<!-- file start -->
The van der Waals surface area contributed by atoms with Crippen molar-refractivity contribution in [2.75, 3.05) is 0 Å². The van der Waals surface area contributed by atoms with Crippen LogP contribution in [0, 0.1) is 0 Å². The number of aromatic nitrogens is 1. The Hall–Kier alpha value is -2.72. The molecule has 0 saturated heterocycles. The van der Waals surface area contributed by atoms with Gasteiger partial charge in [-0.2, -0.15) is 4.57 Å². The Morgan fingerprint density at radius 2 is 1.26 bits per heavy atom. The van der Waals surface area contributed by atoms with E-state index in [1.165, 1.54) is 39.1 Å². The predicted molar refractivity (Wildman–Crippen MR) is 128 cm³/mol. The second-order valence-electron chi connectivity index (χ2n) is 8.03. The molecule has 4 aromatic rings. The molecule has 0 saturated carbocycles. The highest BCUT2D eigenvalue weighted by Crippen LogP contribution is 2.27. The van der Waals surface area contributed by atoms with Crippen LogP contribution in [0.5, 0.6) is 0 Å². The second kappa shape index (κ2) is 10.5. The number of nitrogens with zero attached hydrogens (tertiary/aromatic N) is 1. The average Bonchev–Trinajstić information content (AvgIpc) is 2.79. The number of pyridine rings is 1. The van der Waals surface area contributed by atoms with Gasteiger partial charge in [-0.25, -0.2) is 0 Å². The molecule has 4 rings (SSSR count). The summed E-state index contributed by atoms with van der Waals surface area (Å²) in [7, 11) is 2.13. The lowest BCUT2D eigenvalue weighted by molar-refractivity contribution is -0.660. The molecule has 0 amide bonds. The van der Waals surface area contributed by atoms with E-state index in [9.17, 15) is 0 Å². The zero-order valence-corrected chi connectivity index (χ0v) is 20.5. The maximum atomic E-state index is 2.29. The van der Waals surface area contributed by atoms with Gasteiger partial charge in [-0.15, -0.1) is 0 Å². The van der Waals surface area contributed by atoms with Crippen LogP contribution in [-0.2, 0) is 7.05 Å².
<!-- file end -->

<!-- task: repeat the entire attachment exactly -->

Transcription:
The van der Waals surface area contributed by atoms with Crippen molar-refractivity contribution in [2.75, 3.05) is 0 Å². The van der Waals surface area contributed by atoms with Crippen LogP contribution in [0, 0.1) is 0 Å². The number of aromatic nitrogens is 1. The Hall–Kier alpha value is -2.72. The molecule has 0 saturated heterocycles. The van der Waals surface area contributed by atoms with Gasteiger partial charge in [-0.2, -0.15) is 4.57 Å². The Morgan fingerprint density at radius 2 is 1.26 bits per heavy atom. The van der Waals surface area contributed by atoms with E-state index in [1.165, 1.54) is 39.1 Å². The predicted molar refractivity (Wildman–Crippen MR) is 128 cm³/mol. The second-order valence-electron chi connectivity index (χ2n) is 8.03. The molecule has 4 aromatic rings. The molecule has 0 saturated carbocycles. The highest BCUT2D eigenvalue weighted by Crippen LogP contribution is 2.27. The van der Waals surface area contributed by atoms with Crippen LogP contribution in [0.5, 0.6) is 0 Å². The second kappa shape index (κ2) is 10.5. The number of nitrogens with zero attached hydrogens (tertiary/aromatic N) is 1. The average Bonchev–Trinajstić information content (AvgIpc) is 2.79. The number of pyridine rings is 1. The van der Waals surface area contributed by atoms with Gasteiger partial charge in [-0.25, -0.2) is 0 Å². The molecule has 4 rings (SSSR count). The summed E-state index contributed by atoms with van der Waals surface area (Å²) in [7, 11) is 2.13. The lowest BCUT2D eigenvalue weighted by molar-refractivity contribution is -0.660. The molecule has 0 amide bonds. The van der Waals surface area contributed by atoms with E-state index in [9.17, 15) is 0 Å². The zero-order valence-corrected chi connectivity index (χ0v) is 20.5. The maximum atomic E-state index is 2.29. The van der Waals surface area contributed by atoms with Gasteiger partial charge in [-0.15, -0.1) is 0 Å². The van der Waals surface area contributed by atoms with Crippen LogP contribution in [-0.2, 0) is 7.05 Å².